i believe from a business point of view, they would support it. it would be stupid to not otherwise. I'm pretty sure it'll be like the 65nm transistion to the 45nm on the LGA775. just need a bios update if the board supports it and things will be good to go.

the X58 is currently the LGA1366, with the i5 coming out using the LGA1156 socket. now ask yourself if you were a company, to get rid of socket LGA1366 and bring in a new socket for the 32nms and make more people change boards? intel will go out of business if it pushes a move like that... makes NO sense.

side note, the LGA1156 will be for the lynnfields, which is the average consumer socket while the LGA1366 will remain the higher tier socket for enthusiasts.
February 10, 2009 9:47:41 PM

http://www.dailytech.com/article.aspx?newsid=14227

"Gulftown is the successor to the Nehalem-based Core i7 and is due in the middle of 2010. Gulftown has six cores, but is capable of efficiently handling twelve threads at once, thanks to its next generation Hyper-Threading. It will use the X58 chipset due to the LGA-1366 socket"

there you have it. LGA1366.
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February 10, 2009 10:00:48 PM

aznguy0028 said:
i believe from a business point of view, they would support it. it would be stupid to not otherwise. I'm pretty sure it'll be like the 65nm transistion to the 45nm on the LGA775. just need a bios update if the board supports it and things will be good to go.

the X58 is currently the LGA1366, with the i5 coming out using the LGA1156 socket. now ask yourself if you were a company, to get rid of socket LGA1366 and bring in a new socket for the 32nms and make more people change boards? intel will go out of business if it pushes a move like that... makes NO sense.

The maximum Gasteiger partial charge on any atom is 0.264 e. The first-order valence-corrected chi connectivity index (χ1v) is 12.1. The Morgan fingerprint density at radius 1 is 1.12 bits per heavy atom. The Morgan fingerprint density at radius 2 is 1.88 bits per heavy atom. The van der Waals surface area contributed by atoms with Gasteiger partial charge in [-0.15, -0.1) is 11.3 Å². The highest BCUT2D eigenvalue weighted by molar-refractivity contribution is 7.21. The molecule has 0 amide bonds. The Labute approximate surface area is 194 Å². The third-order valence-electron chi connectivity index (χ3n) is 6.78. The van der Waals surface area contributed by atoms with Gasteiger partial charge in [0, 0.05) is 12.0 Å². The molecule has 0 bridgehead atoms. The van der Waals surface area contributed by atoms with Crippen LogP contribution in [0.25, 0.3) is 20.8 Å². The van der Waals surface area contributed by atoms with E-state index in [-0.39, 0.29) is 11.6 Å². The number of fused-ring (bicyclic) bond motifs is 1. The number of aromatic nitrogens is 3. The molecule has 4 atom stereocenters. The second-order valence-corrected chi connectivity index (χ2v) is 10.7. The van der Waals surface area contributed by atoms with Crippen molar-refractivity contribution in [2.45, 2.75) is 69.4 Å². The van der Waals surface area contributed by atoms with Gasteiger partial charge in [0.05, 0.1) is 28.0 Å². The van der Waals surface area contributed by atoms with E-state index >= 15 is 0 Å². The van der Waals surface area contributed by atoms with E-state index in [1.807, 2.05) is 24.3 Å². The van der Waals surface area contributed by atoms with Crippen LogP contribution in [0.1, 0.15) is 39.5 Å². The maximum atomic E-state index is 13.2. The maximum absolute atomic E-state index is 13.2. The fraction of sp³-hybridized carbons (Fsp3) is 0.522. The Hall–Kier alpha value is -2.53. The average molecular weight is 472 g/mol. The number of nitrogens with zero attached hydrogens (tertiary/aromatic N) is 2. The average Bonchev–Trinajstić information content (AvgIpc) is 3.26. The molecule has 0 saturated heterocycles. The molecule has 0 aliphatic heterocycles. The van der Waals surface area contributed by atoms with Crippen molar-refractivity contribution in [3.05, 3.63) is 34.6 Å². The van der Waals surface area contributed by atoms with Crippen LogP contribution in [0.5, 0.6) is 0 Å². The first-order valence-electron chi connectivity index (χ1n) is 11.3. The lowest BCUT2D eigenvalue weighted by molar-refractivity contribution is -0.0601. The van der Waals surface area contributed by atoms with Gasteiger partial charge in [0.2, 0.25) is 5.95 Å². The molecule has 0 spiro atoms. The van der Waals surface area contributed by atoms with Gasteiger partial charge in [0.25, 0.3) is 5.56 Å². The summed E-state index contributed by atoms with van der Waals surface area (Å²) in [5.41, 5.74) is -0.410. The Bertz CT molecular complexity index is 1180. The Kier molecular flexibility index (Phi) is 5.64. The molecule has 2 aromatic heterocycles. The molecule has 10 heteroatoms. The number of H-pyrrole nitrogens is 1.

side note, the LGA1156 will be for the lynnfields, which is the average consumer socket while the LGA1366 will remain the higher tier socket for enthusiasts.


Yeah, I tend to agree with you and Jimmy, although a quick google search did not turn any info up except for forum postings. Certainly not any official statement from Intel.

Rumor has it that Westmere will include some optimizatons that didn't make it into Nehalem, and will show big improvements in certain benchmarks. certainly power should go down and clocks up. Anyway I hope we see more info by this summer. I haven't seen any posts from the known Intel engineers on other enthusiast websites in some time, so I'll take this with a big grain of salt until then :) 
February 10, 2009 10:25:55 PM

Typically speaking, when a new shrink shows up that is "incompatible" with the old motherboards, it's the VRM which is the Achilles' heel. Power on a new process node is reasonably predictable, but can throw a monkey wrench into the best laid plans of "socket compatibility" if it goes awry.